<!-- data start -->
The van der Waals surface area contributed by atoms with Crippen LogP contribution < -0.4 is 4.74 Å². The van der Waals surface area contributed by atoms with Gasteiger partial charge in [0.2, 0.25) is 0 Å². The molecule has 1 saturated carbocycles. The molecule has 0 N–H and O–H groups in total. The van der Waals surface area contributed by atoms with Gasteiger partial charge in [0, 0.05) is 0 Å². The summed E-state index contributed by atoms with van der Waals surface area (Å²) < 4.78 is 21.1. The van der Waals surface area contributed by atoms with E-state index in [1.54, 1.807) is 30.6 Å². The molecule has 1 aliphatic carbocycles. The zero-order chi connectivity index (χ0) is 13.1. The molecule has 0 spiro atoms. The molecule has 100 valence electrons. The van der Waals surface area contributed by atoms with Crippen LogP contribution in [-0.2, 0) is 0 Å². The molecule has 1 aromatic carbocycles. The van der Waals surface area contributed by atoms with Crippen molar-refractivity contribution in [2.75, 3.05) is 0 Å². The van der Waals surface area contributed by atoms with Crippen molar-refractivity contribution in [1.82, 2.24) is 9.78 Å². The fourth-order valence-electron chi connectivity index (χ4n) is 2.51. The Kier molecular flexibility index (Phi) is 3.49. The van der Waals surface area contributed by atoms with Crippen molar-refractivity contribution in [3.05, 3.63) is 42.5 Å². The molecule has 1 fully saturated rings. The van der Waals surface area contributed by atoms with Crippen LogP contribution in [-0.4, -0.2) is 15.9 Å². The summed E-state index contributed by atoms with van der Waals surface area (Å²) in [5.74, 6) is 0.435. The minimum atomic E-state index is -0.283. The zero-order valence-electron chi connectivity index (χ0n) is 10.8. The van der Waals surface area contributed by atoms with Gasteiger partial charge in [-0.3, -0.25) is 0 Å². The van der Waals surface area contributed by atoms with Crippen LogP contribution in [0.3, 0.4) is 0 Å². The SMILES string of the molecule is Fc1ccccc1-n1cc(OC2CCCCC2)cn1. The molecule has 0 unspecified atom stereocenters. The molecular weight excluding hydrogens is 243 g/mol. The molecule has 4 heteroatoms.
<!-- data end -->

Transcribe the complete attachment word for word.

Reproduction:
The van der Waals surface area contributed by atoms with Crippen LogP contribution < -0.4 is 4.74 Å². The van der Waals surface area contributed by atoms with Gasteiger partial charge in [0.2, 0.25) is 0 Å². The molecule has 1 saturated carbocycles. The molecule has 0 N–H and O–H groups in total. The van der Waals surface area contributed by atoms with Gasteiger partial charge in [0, 0.05) is 0 Å². The summed E-state index contributed by atoms with van der Waals surface area (Å²) < 4.78 is 21.1. The van der Waals surface area contributed by atoms with E-state index in [1.54, 1.807) is 30.6 Å². The molecule has 1 aliphatic carbocycles. The zero-order chi connectivity index (χ0) is 13.1. The molecule has 0 spiro atoms. The molecule has 100 valence electrons. The van der Waals surface area contributed by atoms with Crippen LogP contribution in [-0.2, 0) is 0 Å². The molecule has 1 aromatic carbocycles. The van der Waals surface area contributed by atoms with Crippen molar-refractivity contribution in [2.75, 3.05) is 0 Å². The van der Waals surface area contributed by atoms with Crippen molar-refractivity contribution in [1.82, 2.24) is 9.78 Å². The fourth-order valence-electron chi connectivity index (χ4n) is 2.51. The Kier molecular flexibility index (Phi) is 3.49. The van der Waals surface area contributed by atoms with Crippen molar-refractivity contribution in [3.05, 3.63) is 42.5 Å². The molecule has 1 fully saturated rings. The van der Waals surface area contributed by atoms with Crippen LogP contribution in [-0.4, -0.2) is 15.9 Å². The summed E-state index contributed by atoms with van der Waals surface area (Å²) in [5.74, 6) is 0.435. The minimum atomic E-state index is -0.283. The zero-order valence-electron chi connectivity index (χ0n) is 10.8. The van der Waals surface area contributed by atoms with Gasteiger partial charge in [-0.3, -0.25) is 0 Å². The van der Waals surface area contributed by atoms with Crippen LogP contribution in [0.3, 0.4) is 0 Å². The SMILES string of the molecule is Fc1ccccc1-n1cc(OC2CCCCC2)cn1. The molecule has 0 unspecified atom stereocenters. The molecular weight excluding hydrogens is 243 g/mol. The molecule has 4 heteroatoms.